[clug] [OT] Any LA or CLUG reaction to the new ALP Policy

Eyal Lebedinsky eyal at eyal.emu.id.au
Mon May 18 18:12:25 MDT 2015

On 19/05/15 09:00, Alex Satrapa wrote:
>> On 18 May 2015, at 23:09, George at Clug <Clug at goproject.info> wrote:
>>     "Coding in schools" ?, 25 years ago I was speaking to a new
>> teacher in the work force who told me that when he was at school the
>> idea was to teach all the students how to program in machine code so
>> they could be ready for the digital age. He remarked what a stupid
>> idea that had been.
>> The reality was;
>> 1) machine code was rarely used by the time he left school.
>> 2) the number of programming jobs that eventuated was highly over
>> estimated.
> 3) The number of jobs where analytical thinking was required was much higher than expected.
> People use Excel for problem solving, they need to understand how to design for maintainability, how to debug, and how to protect the program from dodgy inputs.
> It doesn’t matter what “programming language” you use, the techniques are still required.
 > It’s basically the scientific method applied to a specific field: Determine what the problem is,
 > devise a possible solution, test that solution, review the results, which alters the definition
 > of the problem.

This is all very well but the issue I have with this is "why now?". The scientific method is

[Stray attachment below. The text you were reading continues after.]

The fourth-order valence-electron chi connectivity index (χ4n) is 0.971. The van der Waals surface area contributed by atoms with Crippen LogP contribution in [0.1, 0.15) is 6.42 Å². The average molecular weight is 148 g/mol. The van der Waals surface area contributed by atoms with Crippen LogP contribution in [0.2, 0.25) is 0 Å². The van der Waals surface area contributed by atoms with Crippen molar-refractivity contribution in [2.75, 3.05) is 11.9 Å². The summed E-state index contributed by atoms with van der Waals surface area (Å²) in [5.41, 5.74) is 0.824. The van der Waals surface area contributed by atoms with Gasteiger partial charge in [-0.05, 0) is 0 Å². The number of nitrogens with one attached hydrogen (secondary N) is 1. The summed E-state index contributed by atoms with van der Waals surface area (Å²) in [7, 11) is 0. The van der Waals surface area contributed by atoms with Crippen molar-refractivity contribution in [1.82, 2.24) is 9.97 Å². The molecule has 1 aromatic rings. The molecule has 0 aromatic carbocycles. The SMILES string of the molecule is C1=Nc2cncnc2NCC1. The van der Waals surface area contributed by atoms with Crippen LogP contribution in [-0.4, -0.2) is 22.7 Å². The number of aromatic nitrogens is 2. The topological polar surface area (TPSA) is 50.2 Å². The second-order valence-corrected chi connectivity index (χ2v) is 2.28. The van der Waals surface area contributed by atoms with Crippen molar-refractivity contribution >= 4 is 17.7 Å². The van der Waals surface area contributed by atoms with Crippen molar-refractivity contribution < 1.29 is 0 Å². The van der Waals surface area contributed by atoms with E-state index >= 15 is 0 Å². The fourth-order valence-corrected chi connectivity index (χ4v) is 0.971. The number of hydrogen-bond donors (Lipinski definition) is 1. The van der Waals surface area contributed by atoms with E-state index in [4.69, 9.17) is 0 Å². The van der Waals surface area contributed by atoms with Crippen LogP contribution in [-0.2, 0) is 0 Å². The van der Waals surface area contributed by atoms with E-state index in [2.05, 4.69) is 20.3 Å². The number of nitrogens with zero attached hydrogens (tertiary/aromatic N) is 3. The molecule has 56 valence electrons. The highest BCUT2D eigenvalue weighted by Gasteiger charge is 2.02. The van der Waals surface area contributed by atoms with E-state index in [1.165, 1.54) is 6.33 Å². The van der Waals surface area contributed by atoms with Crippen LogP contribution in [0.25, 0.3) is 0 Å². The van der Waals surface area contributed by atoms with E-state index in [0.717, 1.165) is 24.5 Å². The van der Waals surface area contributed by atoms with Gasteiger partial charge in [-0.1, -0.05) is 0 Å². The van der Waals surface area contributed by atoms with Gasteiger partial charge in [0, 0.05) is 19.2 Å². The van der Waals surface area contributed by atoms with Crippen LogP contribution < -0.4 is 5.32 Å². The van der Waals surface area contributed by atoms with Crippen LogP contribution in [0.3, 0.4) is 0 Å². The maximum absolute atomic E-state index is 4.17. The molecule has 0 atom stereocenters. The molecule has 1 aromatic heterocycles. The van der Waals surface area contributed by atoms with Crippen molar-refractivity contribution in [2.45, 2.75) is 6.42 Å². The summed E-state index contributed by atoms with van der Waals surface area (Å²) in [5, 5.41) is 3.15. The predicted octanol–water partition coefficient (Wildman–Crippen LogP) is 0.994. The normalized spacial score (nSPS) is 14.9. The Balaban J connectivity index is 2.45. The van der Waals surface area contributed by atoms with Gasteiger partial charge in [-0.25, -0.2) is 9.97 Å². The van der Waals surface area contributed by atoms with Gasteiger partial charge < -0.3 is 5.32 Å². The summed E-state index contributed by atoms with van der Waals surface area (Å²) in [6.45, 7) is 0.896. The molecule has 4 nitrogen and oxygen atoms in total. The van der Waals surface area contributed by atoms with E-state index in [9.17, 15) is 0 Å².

not new and analytical thinking existed for millennia. This has nothing to do with programming
specifically. I do not see why programming should be taken as a basic life skill like reading,
writing, numeracy etc.. This is a very specific, technical skill that has a place in engineering.

Calling it "coding" makes it sounds like a game fit for school but it is not. I am an IT professional
and can use programming to deal with many issues but Do not have to. Many of my friends cannot
write one line of code yet have a happy and satisfying life. If they could not read or write that
would be a very different story.

I do not see how coding can be placed in the same sentence as reading, writing, teamwork etc..

> I’d go further than just teaching programming, and integrate the courses through schools so that there’s a uniting project. One school might be working on solar racing cars, another might try rocketry (e.g.: with solid fuel or room-temperature liquid fuels with relatively low toxicity such as nitric/kerosene), another school might focus on small plot farming, and another might focus on high performance computing and physics simulations.
> After all, one of the main concerns of young students through the years has been, “really, when am I ever going to use this knowledge?"
> IMHO focussing on “what topics to teach” without thinking about “why to teach them” is a mistake.

I expect that in a few decades (or sooner) comput{ers,ing}* will be absorbed into everything without
being seen anymore. We are still going through a phase where this "new" technology is visible and
exciting (to some). When successful it will *not* be noticed.

> Alex


(*) on *this* list I am allowed to use this construct, but not much elsewhere.

Eyal Lebedinsky (eyal at eyal.emu.id.au)

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